0
$\begingroup$

Let a, b and c be 3 odd, distinct prime numbers. I have to prove that the product $abc\frac{a+b}2\frac{a+c}2\frac{b+c}2$ cannot be a perfect square.

Since a, b and c are prime, we have that $\frac{a+b}2\frac{a+c}2\frac{b+c}2=k^2abc$, with $k$ natural for the product to be a perfect square. I tried applying AM-GM on $\frac{a+b}2\frac{a+c}2\frac{b+c}2$ and $abc$ but it didn't get me anywhere.

I'm pretty sure this is supposed to be solved with pretty basic theory, but I'm not sure. Thanks for your help!

$\endgroup$
  • 1
    $\begingroup$ Hint: $a$ divides this product $\frac{a+b}{2}\frac{a+c}{2}\frac{b+c}{2}$ and so it divides at least one of the factors. Can $a$ divide either $\frac{a+b}{2}$ or $\frac{a+c}{2}$? $\endgroup$ – Stinking Bishop Aug 17 at 14:01
  • $\begingroup$ Well, if it divides the first term then $\frac{a+b}2=ka$, which means that $a+b=2ka$, and $b=(2k-1)a$, which can only be true for $k=1$, otherwise $b$ wouldn't be prime. Interesting, let me see how I can use this. $\endgroup$ – Wolfuryo Aug 17 at 14:06
  • 1
    $\begingroup$ Yes, and then with $k=1$ we would have $b=a$, while the problem states that $a,b,c$ are distinct primes. Now, do consider the third possibility, which is that $a$ divides $\frac{b+c}{2}$... $\endgroup$ – Stinking Bishop Aug 17 at 14:12
  • $\begingroup$ I noticed that $k$ can't be 1, but I don't know how to proceed. If $a$ divides $\frac{b+c}2$, then it also divides $b+c$. Same thing can be said about $b$ and $a+c$, as well as $c$ and $a+b$. This means $a+c=kb$ etc., but I can't seem to be able to continue. $\endgroup$ – Wolfuryo Aug 17 at 14:22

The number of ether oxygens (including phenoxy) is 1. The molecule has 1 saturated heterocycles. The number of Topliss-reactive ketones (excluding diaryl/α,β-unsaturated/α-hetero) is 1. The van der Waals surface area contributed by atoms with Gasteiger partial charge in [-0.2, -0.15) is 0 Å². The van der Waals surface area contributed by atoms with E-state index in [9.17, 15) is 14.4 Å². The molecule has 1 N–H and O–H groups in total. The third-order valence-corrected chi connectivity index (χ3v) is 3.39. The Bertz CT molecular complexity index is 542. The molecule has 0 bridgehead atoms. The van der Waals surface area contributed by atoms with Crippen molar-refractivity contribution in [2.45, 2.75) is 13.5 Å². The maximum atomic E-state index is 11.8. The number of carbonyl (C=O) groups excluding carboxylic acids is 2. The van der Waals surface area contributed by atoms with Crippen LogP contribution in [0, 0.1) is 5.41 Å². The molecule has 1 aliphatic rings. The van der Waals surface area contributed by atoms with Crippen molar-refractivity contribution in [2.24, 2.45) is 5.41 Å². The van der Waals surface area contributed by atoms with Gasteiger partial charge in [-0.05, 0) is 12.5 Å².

• 2
    $\begingroup$ ... And, WLOG, presume $a$ is the biggest of the three prime numbers. How can it then divide $\frac{b+c}{2}$? $\endgroup$ – Stinking Bishop Aug 17 at 14:26
2
$\begingroup$

Suppose $K=abc\frac{a+b}{2}\frac{a+c}{2}\frac{b+c}{2}$ is a perfect square, with $a, b, c$ - distinct odd primes.

Without loss of generality, let $a$ be the biggest of the three primes.

As $a$ divides $K$, and $K$ is a perfect square, then $a^2$ must also divide $K$, so $a$ must divide $bc\frac{a+b}{2}\frac{a+c}{2}\frac{b+c}{2}$. Being coprime to $b$ and $c$, we conclude that $a$ divides one of: $\frac{a+b}{2}$, $\frac{a+c}{2}$, $\frac{b+c}{2}$. However, this is impossible, as:

  • $a$ cannot divide $\frac{a+b}{2}$ because otherwise $a$ would also divide $a+b$ and therefore $a$ would divide $b$.
  • Similarly, $a$ cannot divide $\frac{a+c}{2}$.
  • Finally $a$ cannot divide $\frac{b+c}{2}$ either, because it is too big. As we assumed $a$ to be the biggest, i.e. $a>b, a>c$, we also have $a>\frac{b+c}{2}$.
| cite | improve this answer | |
$\endgroup$

Your Answer

By clicking “Post Your Answer”, you agree to our terms of service, privacy policy and cookie policy

Not the answer you're looking for? Browse other questions tagged or ask your own question.